Lilian Min
February 19, 2015 1:06 pm

Ariana Grande’s music videos are elaborate set pieces — she shoots aliens in space, serenades in the middle of a sand-blown mansion, and floats on spirals, all while sporting her signature ponytail. Ariana’s latest video has caused a lot of controversy, though not because of the song itself.

The video for Grande’s song “One Last Time” premiered last Sunday, and it features the singer arguing with a man as Earth is about to be destroyed by a comet; it ends with Grande getting in one last kiss with the man against a purple meteor-streaked sky.

It’s a concept we’ve seen before, the doomed romance at the end of the world. But when fans of the Australian group SAFIA saw the video, they pointed out how similar the video is in tone and style to that band’s video for “You Are The One,” especially the final shot:

There are some important differences between the two videos: SAFIA’s video follows a girl down one street, while Grande’s tracks her moving around a city. SAFIA’s video is shot in a slower, almost peaceful way; Grande’s is chaotic through and through. While the songs themselves sound nothing alike, from the opening static to the purple overtone, the videos are pretty similar — and SAFIA’s came out back in September 2014.

The band’s initial response was anger. Their first Facebook post after Grande’s video debuted read, “This might just be coincidence but to us it looks like either the people at Ariana Grande’s label or the film maker have seen our clip for ‘You Are The One’ & reworked the concept a little bit and then straight up stolen and copied some bits…(ESPECIALLY THE END!),” adding that “Wouldn’t be the first time uncreative talentless f***s from big labels and/or big film firms steal ideas from small independent creatives who are trying really hard to make something different for a change…” An hour later, they posted side-by-side screenshots of both video’s last shots, with the caption “YOU DON’T MESS WITH THE SAF! IT’S ONNNNN!”

But as with all things Internet, things escalated very quickly, and soon SAFIA was receiving death threats over social media (yikes — please, world, can we stop with the violent threats? It’s ridiculously terrible and scary and aren’t we better than this?). As of now, the band’s latest Facebook post backtracks from their earlier aggressive stance, reading:

Grande herself hasn’t released a statement about the video, but as she is a self-admitted micromanager, it’s likely that she had a say in its concept. As of now, the most public commenter from Camp Grande is the director of “One Last Time,” Max Landis, who defended the video and the pop star on Twitter.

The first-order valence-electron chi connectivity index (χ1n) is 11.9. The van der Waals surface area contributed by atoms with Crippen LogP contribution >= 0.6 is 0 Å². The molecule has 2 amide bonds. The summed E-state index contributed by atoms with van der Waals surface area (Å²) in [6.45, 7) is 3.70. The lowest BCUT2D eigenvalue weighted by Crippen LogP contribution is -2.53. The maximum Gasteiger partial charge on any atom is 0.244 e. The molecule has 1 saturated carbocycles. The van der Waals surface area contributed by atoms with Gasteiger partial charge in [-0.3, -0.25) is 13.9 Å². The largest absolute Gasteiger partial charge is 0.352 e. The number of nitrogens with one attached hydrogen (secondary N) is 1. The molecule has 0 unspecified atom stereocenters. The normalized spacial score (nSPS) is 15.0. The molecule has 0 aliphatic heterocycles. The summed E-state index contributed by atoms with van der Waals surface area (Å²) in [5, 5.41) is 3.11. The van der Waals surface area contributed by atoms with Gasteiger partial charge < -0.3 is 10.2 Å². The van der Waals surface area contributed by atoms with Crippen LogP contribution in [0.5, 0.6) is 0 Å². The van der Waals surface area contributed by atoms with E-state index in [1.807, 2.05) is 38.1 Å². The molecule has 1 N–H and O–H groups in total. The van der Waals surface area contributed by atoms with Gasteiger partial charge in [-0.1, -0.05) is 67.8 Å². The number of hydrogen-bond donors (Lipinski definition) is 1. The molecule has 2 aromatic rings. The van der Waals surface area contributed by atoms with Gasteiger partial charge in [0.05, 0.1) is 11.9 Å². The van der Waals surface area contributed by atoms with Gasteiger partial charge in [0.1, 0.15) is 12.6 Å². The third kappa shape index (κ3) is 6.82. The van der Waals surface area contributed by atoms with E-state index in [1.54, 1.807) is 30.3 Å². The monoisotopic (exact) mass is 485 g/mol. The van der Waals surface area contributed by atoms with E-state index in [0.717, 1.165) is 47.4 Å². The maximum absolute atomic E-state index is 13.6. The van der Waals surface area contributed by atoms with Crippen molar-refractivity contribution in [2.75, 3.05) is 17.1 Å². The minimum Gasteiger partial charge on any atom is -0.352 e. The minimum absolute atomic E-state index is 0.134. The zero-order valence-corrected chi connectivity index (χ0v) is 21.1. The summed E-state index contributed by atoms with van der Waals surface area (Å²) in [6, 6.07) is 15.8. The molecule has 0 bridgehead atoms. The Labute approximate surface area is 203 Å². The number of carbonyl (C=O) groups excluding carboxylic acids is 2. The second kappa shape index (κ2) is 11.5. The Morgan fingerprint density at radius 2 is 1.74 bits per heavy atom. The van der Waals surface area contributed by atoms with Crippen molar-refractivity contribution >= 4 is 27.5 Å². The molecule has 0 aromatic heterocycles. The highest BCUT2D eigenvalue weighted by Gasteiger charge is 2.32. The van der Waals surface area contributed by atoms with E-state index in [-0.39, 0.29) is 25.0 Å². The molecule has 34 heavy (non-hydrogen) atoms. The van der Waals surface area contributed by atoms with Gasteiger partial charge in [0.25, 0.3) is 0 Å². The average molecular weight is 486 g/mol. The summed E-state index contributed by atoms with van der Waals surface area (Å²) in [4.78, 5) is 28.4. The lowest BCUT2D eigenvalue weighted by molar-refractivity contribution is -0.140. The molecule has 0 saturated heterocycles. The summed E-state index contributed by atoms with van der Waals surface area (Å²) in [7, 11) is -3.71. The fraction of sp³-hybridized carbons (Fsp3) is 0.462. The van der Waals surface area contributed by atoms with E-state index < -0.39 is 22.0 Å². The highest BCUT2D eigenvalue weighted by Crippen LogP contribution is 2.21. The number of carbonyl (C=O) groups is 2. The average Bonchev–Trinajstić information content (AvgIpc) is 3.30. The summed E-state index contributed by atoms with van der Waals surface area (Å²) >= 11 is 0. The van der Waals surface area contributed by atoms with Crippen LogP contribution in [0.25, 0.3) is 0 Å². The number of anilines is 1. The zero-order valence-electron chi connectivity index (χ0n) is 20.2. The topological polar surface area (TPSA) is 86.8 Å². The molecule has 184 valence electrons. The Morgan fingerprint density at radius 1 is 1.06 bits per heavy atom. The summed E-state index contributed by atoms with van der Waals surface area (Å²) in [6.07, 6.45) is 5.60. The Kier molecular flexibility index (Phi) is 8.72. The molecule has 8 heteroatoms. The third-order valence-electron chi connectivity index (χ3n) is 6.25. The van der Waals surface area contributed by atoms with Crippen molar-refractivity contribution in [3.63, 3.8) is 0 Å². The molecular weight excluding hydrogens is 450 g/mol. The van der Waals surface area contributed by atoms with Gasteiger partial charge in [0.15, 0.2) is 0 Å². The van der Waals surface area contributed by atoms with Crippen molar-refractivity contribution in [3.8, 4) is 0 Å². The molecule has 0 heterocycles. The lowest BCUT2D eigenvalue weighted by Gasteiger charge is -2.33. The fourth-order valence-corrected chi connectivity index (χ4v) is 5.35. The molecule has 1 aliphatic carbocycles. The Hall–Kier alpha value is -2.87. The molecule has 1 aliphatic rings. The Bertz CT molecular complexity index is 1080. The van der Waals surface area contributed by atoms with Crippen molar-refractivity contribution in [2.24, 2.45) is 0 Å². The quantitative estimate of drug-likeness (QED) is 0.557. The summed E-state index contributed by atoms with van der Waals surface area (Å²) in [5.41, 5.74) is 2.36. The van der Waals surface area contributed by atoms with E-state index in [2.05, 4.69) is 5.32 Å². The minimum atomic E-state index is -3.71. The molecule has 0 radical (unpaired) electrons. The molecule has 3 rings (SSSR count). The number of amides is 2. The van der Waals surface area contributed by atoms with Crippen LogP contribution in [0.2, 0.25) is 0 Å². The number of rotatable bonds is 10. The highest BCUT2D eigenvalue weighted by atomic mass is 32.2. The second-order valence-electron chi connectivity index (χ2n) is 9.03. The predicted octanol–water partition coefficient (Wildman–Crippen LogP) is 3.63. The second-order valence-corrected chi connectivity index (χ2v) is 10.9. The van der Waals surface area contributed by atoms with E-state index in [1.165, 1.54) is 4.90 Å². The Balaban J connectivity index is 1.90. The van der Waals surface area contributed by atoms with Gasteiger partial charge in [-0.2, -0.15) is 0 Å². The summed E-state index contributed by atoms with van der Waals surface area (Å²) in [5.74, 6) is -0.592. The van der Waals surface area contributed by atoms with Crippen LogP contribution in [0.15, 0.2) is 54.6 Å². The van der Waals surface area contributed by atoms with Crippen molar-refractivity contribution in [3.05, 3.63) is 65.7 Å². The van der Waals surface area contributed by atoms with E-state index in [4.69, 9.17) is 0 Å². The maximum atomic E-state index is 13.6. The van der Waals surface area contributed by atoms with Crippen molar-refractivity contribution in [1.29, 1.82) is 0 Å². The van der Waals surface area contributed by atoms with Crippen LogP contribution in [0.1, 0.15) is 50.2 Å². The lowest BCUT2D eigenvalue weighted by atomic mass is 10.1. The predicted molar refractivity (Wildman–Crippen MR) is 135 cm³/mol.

“It’s almost like like tropes and themes are repeated constantly throughout fiction. Guys, calm down,” he begins, before writing, “I talked to Safia and they were very cool about it, but guys, I gotta be serious with you for a minute, as a creative person [a]nd just give you some advice, as a friend. I’m being a friend to you right now. Protip: don’t accuse someone of stealing for having similar tropes if you REALLY ACTUALLY STOLE YOUR VIDEO YOU’RE ACCUSING THEM OF STEALING. Everyone in the biz said “stay quiet, let it blow over” f*** that. [I] respect Ariana way too much to let her get called a thief.” He then tweeted both SAFIA and the director of “You Are The One,” writing, “I’m a fan of your work too, your video KICKS ASS. It sucks that the last shot is so similar.”

This is far from the first time a pop star has been accused of liberally lifting inspiration from an outside source — but in a world where images and information are both accessible and fleeting, there is no way to tell if and how an idea travels. What this case has shown is that it’s important to protect your creative work, but that we’re still trying to build safe discussions about originality and ownership in a culture that doesn’t make it easy to establish either. And while it should go without saying: it’s never okay to threaten people’s IRL safety when they bring up legitimate concerns online, and ultimately, as in this case, these issues will be resolved between the actual parties involved.

(Image via.)

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